Book Review: by Les James




The Chartist Rambler is the first book by SixPoints publishing. It tells the story of William Edwards (1796-1849), a much maligned and half-forgotten figure from the days of the Chartist Rising. Gaoled for sedition in the summer of 1839, and kept ‘behind bars’ until 1841, has meant that Edwards’ achievements were overshadowed by the drama of the 1839 Rising.

His constancy of support for the Charter unto his death was unfortunately damaged by his Chartist candidacy in the General Election of 1841. His willingness to accept money from the Whig candidate, resulted in his former supporters burning an effigy of him in Westgate Square. Osmond puts this event in perspective and convincingly argues that Edwards “helped to ensure the survival of the movement in Newport after the trauma of 1839”.



David Osmond is to be applauded for his forensic research and character reappraisal. So much ‘new’ historical detail brought to publication. He has rescued a Chartist figure ‘of fun’ from the shadows. Using digital data and library sources, he has found the Edwards family, identified a Chartist sister, two wives who were involved in the campaign for the Charter and children, as well as constructing a hitherto unknown radical ‘back story’ for William and giving him deserved dignity.


This study shows Edwards to have been a much more important figure in the story of Chartism than the contemporary Monmouthshire Merlin caricatures suggest. Born near Chepstow, a radical agitator and preacher in the Cotswolds near Stroud, in his twenties (circa the ‘Peterloo massacre’ and onwards), Edwards moved to Newport in the 1830s, working as a baker and then as a bookseller. During 1838, until May 1839, he tirelessly campaigned for the ‘Six Points’ throughout the Gwent valleys.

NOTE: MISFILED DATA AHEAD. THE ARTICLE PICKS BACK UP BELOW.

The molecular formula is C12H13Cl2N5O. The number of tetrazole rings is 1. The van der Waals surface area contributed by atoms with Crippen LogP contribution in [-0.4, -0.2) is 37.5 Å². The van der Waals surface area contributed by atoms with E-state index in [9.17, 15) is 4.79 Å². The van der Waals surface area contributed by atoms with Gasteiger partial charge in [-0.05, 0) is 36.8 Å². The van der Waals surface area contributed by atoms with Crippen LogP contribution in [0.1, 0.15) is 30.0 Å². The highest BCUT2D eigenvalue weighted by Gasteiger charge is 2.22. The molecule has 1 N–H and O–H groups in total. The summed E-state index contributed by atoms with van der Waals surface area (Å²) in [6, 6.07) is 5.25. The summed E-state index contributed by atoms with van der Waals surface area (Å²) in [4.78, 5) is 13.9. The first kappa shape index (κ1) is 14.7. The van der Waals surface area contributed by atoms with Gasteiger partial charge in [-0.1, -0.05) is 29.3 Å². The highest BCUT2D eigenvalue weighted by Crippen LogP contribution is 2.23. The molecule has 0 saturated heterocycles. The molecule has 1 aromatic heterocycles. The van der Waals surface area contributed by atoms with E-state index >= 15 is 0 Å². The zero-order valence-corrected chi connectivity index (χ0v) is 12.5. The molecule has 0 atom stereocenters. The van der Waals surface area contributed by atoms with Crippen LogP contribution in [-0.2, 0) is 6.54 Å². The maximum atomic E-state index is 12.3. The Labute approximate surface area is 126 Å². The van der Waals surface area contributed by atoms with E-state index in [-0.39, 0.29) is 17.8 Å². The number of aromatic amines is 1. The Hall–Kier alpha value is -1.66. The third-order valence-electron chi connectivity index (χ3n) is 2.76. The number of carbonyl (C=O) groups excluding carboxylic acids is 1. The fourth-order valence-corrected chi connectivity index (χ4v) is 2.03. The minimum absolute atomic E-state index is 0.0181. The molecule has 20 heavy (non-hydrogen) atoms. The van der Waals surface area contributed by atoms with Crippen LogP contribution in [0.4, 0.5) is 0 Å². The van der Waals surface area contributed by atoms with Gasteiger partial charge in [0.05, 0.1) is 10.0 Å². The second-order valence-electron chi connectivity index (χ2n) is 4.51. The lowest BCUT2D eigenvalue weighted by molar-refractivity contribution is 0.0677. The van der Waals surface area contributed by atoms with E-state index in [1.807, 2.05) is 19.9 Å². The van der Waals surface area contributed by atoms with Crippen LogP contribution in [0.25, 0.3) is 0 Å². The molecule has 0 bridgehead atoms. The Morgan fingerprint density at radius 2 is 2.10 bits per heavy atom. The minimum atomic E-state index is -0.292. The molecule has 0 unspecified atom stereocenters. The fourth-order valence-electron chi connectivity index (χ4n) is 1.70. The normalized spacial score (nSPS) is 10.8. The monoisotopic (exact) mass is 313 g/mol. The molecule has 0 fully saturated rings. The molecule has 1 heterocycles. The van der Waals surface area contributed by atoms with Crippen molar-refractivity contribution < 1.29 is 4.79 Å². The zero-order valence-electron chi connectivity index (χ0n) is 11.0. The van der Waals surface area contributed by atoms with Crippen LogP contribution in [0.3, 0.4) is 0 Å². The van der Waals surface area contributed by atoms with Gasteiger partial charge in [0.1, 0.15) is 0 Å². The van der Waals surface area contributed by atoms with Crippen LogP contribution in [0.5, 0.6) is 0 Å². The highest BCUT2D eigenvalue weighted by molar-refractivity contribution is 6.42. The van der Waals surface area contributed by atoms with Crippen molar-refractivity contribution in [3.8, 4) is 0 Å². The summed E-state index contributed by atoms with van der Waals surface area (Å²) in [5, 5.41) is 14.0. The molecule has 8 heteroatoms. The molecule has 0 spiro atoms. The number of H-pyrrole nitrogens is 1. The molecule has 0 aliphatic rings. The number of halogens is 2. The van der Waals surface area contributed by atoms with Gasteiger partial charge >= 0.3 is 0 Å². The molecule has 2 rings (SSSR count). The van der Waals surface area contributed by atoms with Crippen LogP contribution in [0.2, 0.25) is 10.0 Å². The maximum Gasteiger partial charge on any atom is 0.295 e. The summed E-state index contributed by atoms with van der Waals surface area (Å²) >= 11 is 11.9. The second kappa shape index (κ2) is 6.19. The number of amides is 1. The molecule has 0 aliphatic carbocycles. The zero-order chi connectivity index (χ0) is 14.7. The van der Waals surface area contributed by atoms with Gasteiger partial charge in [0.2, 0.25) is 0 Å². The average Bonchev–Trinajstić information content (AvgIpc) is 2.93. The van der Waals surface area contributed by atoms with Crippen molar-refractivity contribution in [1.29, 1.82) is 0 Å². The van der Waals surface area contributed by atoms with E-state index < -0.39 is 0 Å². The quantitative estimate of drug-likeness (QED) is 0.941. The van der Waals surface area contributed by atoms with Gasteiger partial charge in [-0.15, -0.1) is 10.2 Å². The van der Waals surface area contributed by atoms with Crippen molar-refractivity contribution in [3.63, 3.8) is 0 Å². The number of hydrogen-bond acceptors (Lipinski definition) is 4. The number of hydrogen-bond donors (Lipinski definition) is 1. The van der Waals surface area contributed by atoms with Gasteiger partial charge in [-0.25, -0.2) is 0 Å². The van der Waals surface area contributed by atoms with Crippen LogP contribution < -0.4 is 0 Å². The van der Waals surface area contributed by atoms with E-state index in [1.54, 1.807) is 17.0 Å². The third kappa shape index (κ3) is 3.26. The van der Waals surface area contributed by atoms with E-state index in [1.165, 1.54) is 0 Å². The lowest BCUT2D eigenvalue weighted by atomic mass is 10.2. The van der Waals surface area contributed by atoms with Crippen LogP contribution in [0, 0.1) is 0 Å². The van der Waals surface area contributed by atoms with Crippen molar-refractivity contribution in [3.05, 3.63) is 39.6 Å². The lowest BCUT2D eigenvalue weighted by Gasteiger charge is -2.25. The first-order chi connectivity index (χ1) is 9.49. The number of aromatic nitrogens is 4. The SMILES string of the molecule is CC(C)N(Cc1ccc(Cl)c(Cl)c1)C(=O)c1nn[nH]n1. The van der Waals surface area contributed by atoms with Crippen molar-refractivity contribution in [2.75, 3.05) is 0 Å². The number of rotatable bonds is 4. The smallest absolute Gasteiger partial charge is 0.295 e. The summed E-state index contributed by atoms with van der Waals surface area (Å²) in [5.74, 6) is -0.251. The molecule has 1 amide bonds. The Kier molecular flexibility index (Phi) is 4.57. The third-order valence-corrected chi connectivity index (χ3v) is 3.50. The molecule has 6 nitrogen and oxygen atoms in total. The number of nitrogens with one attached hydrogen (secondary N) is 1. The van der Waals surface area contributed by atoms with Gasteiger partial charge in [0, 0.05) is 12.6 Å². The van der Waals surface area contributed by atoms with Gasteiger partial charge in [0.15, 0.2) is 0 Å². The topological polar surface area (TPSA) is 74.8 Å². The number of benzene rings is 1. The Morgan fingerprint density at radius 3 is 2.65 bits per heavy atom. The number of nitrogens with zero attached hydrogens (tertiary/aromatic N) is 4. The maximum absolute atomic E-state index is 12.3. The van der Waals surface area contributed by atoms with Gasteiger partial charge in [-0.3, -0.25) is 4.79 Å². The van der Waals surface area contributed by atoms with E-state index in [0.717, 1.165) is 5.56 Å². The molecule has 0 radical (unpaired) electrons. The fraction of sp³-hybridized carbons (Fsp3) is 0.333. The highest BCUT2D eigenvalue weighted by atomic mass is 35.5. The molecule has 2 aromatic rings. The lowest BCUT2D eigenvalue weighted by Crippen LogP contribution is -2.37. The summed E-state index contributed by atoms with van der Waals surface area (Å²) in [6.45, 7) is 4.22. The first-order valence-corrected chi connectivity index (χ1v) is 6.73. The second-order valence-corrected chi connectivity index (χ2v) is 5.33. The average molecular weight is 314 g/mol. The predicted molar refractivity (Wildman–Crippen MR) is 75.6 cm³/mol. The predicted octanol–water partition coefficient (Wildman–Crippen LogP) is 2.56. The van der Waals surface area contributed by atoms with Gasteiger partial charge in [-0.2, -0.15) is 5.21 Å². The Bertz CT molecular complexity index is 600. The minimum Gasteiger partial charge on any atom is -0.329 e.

Historians have too readily adopted the contemporary newspaper dubbings of Edwards as a ‘Mad Baker’ and ‘Chartist spouter’ and failed to grasp the important role he played in building the Chartist movement in south-east Wales during 1838-39. It is no exaggeration to claim that without Edwards’ organisation, connections and guidance, the young Henry Vincent from London might not have had the celebrity success he gained amongst the Welsh colliers and their families. Through Edwards, Vincent sensed his audiences. For although Edwards had very limited grasp of their language, he shared their religious hywel and knew the biblical texts to prompt reaction. He could also draw quotations from the Radical ‘pantheon‘, such as Paine and Hunt, that set the crowd alight. Such a skill set, explains why he, alone amongst the Welsh Chartists, was twice indicted alongside Vincent.


Revisionist historians in the1980s, expressed some empathy for Edwards. Ivor Wilks (1984) placed him on a par with “Zephaniah Williams and William Jones” and David J. V. Jones believed he “had a particular affinity with the poorly paid”. Neither went any further in their judgements or their research; until now, Edwards remained the ‘Mad Baker’.


Three and a half decades later, David Osmond has redeemed Edwards from obscurity and ridicule, restoring him to his rightful place in the history of the struggle for democratic rights - ‘a man of principle’.


This book is the first print publication of the “Six Points” publishing venture and we anticipate that readers will be impressed with not only by its scholarship, but also the readability and quality of this ‘made in Wales’ production. The combination of the cover design (Andy Dark), layout design (Tomos Osmond), printing and binding (Y Lolfa), illustrations from Newport Museum and ‘Newport Past’ have all set a first class professional standard that “Six Points” plans to maintain in the years ahead.


Les James

















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